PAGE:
3.      Though the opportunity to represent against the proposal for audit, under Section 20(3) of the CAG Act, given to the DISCOMs, cannot be faulted on the ground of insufficiency of time but was not reasonable, having been given without disclosing the public interest in which audit of accounts of DISCOMs was deemed expedient and having been given before consultation with CAG and before the terms and conditions of audit were agreed between the GNCTD and the CAG. Such consultation and agreement are essential components of the proposal for audit, opportunity to represent whereagainst is required by Section 20(3) to be given.
4.      Audit under Section 20(1), for the reasons stated i.e. for determination of tariff is not expedient in public interest as the determination of tariff is in the sole domain of DERC which is well empowered to itself conduct the same or have the same conducted and the report of CAG of audit of DISCOMs has no place in the Regulatory Regime brought about by the Electricity Act and the Reforms Act.
5.      Thus, the impugned direction for audit of DISCOMs under Section 20(1) of the CAG Act is quashed/ set aside.
Therefore, the petitions are allowed and the impugned directives of the GNCTD are quashed and the PIL is dismissed. All actions undertaken in pursuance of the impugned directive are also rendered inoperative and to no effect. However no costs.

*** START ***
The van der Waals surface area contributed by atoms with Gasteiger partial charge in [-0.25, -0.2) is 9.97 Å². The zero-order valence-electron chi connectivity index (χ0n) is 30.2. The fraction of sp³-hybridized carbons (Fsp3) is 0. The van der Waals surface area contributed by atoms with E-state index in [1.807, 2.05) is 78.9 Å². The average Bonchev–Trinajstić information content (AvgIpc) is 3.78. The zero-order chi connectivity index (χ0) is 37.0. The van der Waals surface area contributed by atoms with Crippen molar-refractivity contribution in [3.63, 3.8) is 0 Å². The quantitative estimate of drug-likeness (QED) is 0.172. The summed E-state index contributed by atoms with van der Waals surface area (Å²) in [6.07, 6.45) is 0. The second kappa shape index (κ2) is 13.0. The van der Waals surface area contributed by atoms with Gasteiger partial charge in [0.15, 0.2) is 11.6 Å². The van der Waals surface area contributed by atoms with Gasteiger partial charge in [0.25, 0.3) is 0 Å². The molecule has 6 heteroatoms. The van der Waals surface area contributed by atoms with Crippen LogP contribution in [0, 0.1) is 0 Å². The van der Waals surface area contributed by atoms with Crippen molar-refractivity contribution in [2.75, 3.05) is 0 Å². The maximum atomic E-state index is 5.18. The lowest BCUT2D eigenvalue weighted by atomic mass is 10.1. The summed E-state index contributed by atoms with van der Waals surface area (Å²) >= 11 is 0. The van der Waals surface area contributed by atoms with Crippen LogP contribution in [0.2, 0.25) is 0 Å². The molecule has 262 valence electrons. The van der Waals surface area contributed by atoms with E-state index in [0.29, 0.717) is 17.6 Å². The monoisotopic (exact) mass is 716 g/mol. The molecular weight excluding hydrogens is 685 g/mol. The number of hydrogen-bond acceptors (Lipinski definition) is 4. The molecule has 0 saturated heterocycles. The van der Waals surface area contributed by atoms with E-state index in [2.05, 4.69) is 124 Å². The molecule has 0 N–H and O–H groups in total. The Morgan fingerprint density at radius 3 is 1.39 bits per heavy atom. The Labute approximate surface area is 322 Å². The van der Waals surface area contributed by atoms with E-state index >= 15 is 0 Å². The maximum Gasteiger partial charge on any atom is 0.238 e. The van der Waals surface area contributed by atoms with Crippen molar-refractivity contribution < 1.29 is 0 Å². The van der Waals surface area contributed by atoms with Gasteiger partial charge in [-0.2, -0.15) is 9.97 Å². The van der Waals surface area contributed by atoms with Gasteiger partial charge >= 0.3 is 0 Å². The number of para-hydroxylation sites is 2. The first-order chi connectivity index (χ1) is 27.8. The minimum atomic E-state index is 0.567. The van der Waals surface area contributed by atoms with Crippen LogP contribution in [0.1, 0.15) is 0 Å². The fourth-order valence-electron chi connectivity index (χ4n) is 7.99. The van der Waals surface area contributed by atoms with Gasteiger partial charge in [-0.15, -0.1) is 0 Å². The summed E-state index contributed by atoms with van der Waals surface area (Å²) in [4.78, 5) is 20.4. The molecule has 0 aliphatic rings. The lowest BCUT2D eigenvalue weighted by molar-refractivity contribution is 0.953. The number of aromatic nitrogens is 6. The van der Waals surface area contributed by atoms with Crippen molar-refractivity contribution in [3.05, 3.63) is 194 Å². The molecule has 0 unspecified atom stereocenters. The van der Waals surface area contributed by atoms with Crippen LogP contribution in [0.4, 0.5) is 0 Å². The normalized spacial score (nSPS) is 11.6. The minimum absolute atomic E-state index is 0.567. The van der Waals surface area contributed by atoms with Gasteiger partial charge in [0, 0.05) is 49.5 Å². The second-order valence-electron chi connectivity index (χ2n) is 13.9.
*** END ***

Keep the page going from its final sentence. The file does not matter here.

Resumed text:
The Hon’ble Delhi High Court was also pleased to observe as follows:
- Not only are the DISCOMs required to be audited in accordance with the law of the land i.e. Companies Act but function under a regulatory regime, which regime has been expressly vested with the powers of audit of the accounts of the DISCOMs if so required. Therefore, the Hon’ble Delhi High Court held that audit by the CAG of the accounts of an entity under the regulatory regime even though possible owing to such entity satisfying the test of a body or authority would be a futile exercise and not be in public interest.
- Instead of strengthening the DERC, the GNCTD has undertaken a misguided exercise by issuing a direction to the CAG to audit the accounts of the DISCOMs when the report of such audit would not have any sanctity in law for achieving the desired result. The directions for audit of DISCOMs by CAG, when the report of the CAG cannot impact the tariff, would not also serve any public interest. Already four years have elapsed in the process, when what is sought to be achieved could have very well been achieved by invoking the powers of DERC under the Reforms Act and the Regulations framed thereunder and the terms and conditions of the license issued to the DISCOMs. Such populist measures without considering the ultimate advantage thereof, not only end up being contrary to public interest but also put unnecessary burden on the Courts.
- Once it is found that audit of accounts of DICOMs by CAG, even if were to find allegations against the DISCOMs to be true, cannot under the prevalent legal regime serve the avowed object of bringing down the tariff, the question of this Court, in the PIL issuing a direction for such audit, whether under Section 20 or under any other provisions of the CAG Act does not arise.

Read Delhi HC CAG Judgment